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Trent Reznor on CD prices

Ninyear_zero_album_cover I don't know what his contract with Universal's Interscope Records provides, but I suspect that Trent Reznor doesn't hold the copyrights to his band's latest album (Year Zero by Nine Inch Nails). So I'd be surprised if he could legally authorize fans to "steal it," as he instructed attendees at a recent concert in Sydney, Australia. But he does have a certain moral authority on the subject. It is his work, after all. And he has a legitimate beef about the price of CDs Down Under. HMV sells Year Zero for a stunning AU $32.99, which converts to about  $28 here. You can blame the lousy exchange rate for part of the sticker shock, but not all of it.

Reznor's eagerness to share the record with fans hasn't been confined to Australia, however. To promote the album, he leaked three tracks as MP3s, fully intending them to be passed around online. At the time he said the freebies were an attempt to boost sales, not crater them. Although his comments in Australia go further, they are in line with his previous remarks about the labels' greed and separation from music fans. In sum, his attitude speaks volumes about the growing problem for labels as established acts join newcomers in craving ears, not dollars, for their CDs.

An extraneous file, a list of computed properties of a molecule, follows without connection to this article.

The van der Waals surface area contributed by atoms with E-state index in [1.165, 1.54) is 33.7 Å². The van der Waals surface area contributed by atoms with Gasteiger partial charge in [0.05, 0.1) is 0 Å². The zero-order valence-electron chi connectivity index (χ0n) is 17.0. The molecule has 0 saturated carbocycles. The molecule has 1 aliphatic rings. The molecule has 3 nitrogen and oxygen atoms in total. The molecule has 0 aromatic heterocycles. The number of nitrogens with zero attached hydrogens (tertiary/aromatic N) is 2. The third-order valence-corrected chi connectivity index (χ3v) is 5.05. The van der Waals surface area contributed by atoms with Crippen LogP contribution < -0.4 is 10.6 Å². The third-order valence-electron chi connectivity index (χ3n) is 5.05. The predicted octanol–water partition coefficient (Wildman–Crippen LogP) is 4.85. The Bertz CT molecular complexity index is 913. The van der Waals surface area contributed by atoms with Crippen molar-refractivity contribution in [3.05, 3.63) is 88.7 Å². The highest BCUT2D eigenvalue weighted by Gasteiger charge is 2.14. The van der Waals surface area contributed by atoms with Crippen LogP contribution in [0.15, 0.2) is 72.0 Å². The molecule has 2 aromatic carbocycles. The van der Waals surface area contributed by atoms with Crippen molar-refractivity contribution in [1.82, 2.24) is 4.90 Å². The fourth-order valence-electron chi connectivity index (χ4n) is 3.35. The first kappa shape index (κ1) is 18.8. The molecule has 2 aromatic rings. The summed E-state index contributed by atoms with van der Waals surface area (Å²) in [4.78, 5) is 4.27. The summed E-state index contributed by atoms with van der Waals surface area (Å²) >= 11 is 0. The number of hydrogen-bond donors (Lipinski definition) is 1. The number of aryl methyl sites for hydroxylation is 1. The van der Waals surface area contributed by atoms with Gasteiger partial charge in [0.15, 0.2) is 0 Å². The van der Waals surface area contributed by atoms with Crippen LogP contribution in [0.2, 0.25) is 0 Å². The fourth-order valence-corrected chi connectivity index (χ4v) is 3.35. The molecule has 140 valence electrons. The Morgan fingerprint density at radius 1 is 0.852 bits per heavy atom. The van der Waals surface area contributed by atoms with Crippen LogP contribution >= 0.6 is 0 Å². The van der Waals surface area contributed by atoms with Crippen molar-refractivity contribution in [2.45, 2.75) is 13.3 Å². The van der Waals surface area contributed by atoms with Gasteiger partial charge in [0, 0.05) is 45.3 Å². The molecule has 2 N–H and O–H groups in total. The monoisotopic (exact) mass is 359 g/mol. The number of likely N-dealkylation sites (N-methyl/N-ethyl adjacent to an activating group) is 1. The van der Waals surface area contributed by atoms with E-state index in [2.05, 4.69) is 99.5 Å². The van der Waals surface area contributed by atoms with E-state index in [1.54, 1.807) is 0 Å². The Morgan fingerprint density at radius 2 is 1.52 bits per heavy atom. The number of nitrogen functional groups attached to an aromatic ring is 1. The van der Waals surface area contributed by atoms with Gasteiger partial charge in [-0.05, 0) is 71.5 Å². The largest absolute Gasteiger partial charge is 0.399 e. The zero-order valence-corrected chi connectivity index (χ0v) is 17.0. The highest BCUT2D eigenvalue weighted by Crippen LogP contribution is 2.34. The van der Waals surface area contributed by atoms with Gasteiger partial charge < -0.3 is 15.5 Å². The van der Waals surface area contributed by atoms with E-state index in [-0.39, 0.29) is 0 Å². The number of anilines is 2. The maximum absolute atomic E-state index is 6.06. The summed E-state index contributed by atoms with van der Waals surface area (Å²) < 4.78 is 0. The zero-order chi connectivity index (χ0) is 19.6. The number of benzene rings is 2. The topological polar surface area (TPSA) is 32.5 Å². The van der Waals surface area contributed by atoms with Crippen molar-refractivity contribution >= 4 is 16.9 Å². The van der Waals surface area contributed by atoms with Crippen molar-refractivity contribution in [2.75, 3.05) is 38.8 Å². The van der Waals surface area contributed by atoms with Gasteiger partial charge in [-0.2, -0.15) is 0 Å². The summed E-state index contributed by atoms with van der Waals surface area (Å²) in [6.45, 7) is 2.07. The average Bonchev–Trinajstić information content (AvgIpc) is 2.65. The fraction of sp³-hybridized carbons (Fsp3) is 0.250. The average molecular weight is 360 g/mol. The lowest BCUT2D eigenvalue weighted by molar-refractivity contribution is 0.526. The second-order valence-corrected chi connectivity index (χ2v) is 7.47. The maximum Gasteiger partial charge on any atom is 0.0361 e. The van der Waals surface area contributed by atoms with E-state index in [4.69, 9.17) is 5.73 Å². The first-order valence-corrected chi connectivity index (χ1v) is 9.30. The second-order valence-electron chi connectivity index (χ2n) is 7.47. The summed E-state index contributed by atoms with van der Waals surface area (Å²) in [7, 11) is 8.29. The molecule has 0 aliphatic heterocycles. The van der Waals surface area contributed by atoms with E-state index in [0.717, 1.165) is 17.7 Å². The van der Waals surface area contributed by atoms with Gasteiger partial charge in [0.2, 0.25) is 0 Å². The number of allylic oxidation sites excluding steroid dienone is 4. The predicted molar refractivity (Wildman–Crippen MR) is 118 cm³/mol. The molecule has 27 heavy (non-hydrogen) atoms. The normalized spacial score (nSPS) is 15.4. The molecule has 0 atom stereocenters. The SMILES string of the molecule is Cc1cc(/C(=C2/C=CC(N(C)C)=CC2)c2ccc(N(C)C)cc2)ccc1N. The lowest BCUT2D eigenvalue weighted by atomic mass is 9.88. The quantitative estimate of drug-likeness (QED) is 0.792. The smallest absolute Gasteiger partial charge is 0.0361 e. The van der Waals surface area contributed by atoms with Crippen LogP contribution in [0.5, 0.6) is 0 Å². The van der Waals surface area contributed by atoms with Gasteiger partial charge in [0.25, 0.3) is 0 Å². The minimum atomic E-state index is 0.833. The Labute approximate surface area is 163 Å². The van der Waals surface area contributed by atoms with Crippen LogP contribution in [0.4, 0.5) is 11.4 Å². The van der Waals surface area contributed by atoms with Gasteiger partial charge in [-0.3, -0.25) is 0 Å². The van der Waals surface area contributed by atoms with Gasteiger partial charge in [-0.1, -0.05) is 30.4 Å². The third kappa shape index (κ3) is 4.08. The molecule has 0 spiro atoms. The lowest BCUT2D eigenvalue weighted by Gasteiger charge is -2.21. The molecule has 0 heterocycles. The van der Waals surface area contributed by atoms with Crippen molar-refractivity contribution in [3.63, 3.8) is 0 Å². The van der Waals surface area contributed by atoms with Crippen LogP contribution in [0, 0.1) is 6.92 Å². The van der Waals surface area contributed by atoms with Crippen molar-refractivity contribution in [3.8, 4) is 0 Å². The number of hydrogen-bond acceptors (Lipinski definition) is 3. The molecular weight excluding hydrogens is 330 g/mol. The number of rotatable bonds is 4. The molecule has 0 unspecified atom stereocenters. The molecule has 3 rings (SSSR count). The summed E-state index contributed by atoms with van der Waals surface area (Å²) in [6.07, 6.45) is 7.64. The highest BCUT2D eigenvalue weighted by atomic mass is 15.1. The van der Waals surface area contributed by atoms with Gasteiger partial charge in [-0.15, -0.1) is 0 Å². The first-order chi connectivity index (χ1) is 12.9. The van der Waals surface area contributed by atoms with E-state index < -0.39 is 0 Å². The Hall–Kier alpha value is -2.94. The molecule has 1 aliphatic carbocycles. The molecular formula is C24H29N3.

Granted, it's a lot easier to part with CD revenue when you're capable of filling auditoriums at $75 a head, which is what it cost NIN fans to get into the 3,500 seat Hordern Pavilion. Nevertheless, a business model that trades CD revenues for ticket sales makes an increasing amount of sense even to veteran acts as the slide in CD sales deepens. No wonder Warner Music Group honcho Edgar Bronfman is so keen for "360-degree contracts" that would cut his labels in on tours, merch and other pots of revenue they don't share today. (A tip o' the hat to the Lefsetz Letter for drawing my attention to Reznor's comments, and to Coolfer for Bronfman's.)


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Times editorial writer Jon Healey pens opinion pieces about a variety of business issues, and blogs about technologies that are changing the entertainment industry's business model.

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